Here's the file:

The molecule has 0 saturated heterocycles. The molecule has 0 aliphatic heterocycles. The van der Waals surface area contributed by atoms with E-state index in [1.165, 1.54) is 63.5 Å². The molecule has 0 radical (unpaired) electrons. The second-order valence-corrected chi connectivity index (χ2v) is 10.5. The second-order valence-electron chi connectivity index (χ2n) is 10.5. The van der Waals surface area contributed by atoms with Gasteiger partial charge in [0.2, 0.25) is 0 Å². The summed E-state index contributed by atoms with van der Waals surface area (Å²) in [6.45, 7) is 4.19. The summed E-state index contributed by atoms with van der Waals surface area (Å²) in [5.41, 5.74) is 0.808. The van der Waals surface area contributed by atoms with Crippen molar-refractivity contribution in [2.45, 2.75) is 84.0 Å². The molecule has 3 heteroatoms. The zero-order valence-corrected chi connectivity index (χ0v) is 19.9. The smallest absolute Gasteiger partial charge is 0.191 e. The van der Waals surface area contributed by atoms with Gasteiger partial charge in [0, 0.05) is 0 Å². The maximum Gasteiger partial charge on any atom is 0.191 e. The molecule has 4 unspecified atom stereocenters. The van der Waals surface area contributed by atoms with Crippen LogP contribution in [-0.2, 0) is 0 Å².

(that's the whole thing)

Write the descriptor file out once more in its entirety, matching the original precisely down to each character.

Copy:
The molecule has 0 saturated heterocycles. The molecule has 0 aliphatic heterocycles. The van der Waals surface area contributed by atoms with E-state index in [1.165, 1.54) is 63.5 Å². The molecule has 0 radical (unpaired) electrons. The second-order valence-corrected chi connectivity index (χ2v) is 10.5. The second-order valence-electron chi connectivity index (χ2n) is 10.5. The van der Waals surface area contributed by atoms with Gasteiger partial charge in [0.2, 0.25) is 0 Å². The summed E-state index contributed by atoms with van der Waals surface area (Å²) in [6.45, 7) is 4.19. The summed E-state index contributed by atoms with van der Waals surface area (Å²) in [5.41, 5.74) is 0.808. The van der Waals surface area contributed by atoms with Crippen molar-refractivity contribution in [2.45, 2.75) is 84.0 Å². The molecule has 3 heteroatoms. The zero-order valence-corrected chi connectivity index (χ0v) is 19.9. The smallest absolute Gasteiger partial charge is 0.191 e. The van der Waals surface area contributed by atoms with Gasteiger partial charge in [0, 0.05) is 0 Å². The maximum Gasteiger partial charge on any atom is 0.191 e. The molecule has 4 unspecified atom stereocenters. The van der Waals surface area contributed by atoms with Crippen LogP contribution in [-0.2, 0) is 0 Å².